Categories > Movies > X-Men: The Movie > Rise Firebird

12

by Plutospawn 0 reviews

"Boy, who beat the bejeezus out of you?" she asked.

Category: X-Men: The Movie - Rating: PG-13 - Genres: Drama - Characters: Cyclops, Iceman, Jean Grey, Rogue, Storm - Published: 2006-01-03 - Updated: 2006-01-03 - 1383 words

0Unrated
"Scott! What happened to you?" Scottish accent. Moira's voice.
Scott blinked. "Dr. MacTaggert?"
"Boy, who beat the bejeezus out of you?" she asked.
"Don't know," he mumbled as he grazed a hand over the goose egg at his temple. "Some Cajun kid."
"Cajun?" Moira scowled. She pushed him into a sitting position. "We have no Cajuns currently employed here, what happened?"
"I introduced myself." Scott groaned as he rested his head against the wall. "Then he cracked me over the skull with a bo staff."
"Well, I'll get Hank to look at you, make sure you don't have a concussion." She shook her head. "I'll give Sean a call, have him do a sweep of the place, make sure nothing's missing."
"I need some coffee I think," Scott muttered. "Then I've got to make a few phone calls. Make sure Ororo got my note, make sure she knows I left Cairo."
"Good idea." Moira helped him to his feet. "I don't want you falling asleep until Hank says you're okay."
"Where's your phone?"
And just like that, the lights went out.
Moira swore. "Sean promised me he'd look into that," she said. "Wait a minute, the generator should come on."
The power came back on in a wave, only to shudder out again.
"Is this normal?" Scott asked.
"No, it isn't," Moira replied. She headed to her desk and began to flip through papers. "Did that boy give you any clue as to why he was here before knocking you out?"
"None. Why?"
"Doesn't really matter, I suppose," Moira muttered. "But with the power to the facility gone, the containment cell for Mutant X is also gone."
"Moira! I thought you said-"
"It's not important," she interrupted. "Not right now. If that happens, the children are in danger. Everybody is."
"I think it's important," Scott murmured.
Moira threw open her closet door, she pulled out a shotgun and tossed it to Scott. "I'll answer for everything, but let's not waste time now arguing about it." She claimed a semi-automatic for herself. "Understood?"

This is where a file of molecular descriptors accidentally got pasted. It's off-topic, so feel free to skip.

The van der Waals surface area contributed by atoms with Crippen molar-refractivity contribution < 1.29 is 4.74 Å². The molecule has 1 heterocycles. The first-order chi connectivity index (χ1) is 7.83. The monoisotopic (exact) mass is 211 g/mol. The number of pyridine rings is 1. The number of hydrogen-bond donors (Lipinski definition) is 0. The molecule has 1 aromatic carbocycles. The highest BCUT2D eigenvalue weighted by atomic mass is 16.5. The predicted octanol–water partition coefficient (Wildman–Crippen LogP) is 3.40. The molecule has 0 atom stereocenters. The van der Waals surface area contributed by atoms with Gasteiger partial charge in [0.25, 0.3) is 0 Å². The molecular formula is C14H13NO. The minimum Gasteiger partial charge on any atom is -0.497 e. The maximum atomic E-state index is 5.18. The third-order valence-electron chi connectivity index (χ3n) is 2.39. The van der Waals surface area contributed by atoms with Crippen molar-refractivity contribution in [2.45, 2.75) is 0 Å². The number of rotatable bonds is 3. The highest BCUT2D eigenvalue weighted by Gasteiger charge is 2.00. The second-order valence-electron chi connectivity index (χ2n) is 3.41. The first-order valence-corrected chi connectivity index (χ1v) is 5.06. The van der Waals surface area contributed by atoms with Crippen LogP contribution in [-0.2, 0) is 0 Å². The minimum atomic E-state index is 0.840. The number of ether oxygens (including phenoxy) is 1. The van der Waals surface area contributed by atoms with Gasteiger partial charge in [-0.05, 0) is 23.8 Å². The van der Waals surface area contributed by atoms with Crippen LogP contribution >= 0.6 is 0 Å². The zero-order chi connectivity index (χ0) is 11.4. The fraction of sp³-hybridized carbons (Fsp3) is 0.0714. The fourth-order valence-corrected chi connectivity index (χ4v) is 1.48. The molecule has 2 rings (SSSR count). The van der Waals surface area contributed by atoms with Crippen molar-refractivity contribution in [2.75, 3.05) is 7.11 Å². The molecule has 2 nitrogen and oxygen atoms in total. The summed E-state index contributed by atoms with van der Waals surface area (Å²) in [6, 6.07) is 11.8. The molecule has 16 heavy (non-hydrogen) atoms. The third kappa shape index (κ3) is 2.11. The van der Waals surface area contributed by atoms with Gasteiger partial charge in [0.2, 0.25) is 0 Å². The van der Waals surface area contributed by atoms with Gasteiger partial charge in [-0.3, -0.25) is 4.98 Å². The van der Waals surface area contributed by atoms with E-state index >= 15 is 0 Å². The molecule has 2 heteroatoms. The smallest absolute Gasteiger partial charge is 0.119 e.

"You sure you can go through with this?" Scott asked.
"I have to," she replied. Moira opened the door.
Scott nodded. "Understood."
They stalked out of the office and Moira immediately started in the direction of the dormitories, Scott guarding her rear.
"Forge, Logan and the large boy, Peter, should be safe," Moira said.
"We find the kids first," Scott said.
"Of course," Moira replied. "You think I'm some sort of monster?"
"That's yet to be seen," Scott grumbled.
Together, they quickly located Bobby, Kitty and Rogue. In their dorm room, Kitty was absently flipping through a magazine while pretending she wasn't eavesdropping on Bobby and Rogue who were talking quietly on the bed.
She raised an eyebrow and tossed the magazine aside. "Mr. Summers? I thought you were in Cairo. And you're hurt and what are you doing with a shotgun?"
"Remember self-defense class?" Scott asked. "You can't always use your mutant power."
"Quickly, there are others still missing," Moira said. "Child, do you know how to fire a gun?"
"I've played Counter Strike with some of the boys once or twice." Kitty shrugged. "I don't think that really counts for much."
"You'd think right, child," Moira snapped. "Just stick close to me and Scott."
"Wait, what's going on?" Bobby asked.
"Interesting how when I say 'quickly' everyone has questions all of a sudden," Moira said. "Move it. Stay close to Scott or myself and I'll talk as we locate the others."
"Who are we missing?" Scott asked.
"Top priority goes to the little girl, Lorna," Moira said as she started back down the hallway. "Then Sean and Kurt."
"Wait a minute, what about Peter?" Kitty demanded. "Where's his priority?"
"Peter's trapped in his metal form," Moira replied. "So he's in absolutely no danger whatsoever."
"That doesn't make any sense to me," Rogue spoke up.
Moira stopped abruptly. "Are the children normally this chatty, Scott?"
"No, actually," Scott said. "Normally they're pretty good kids."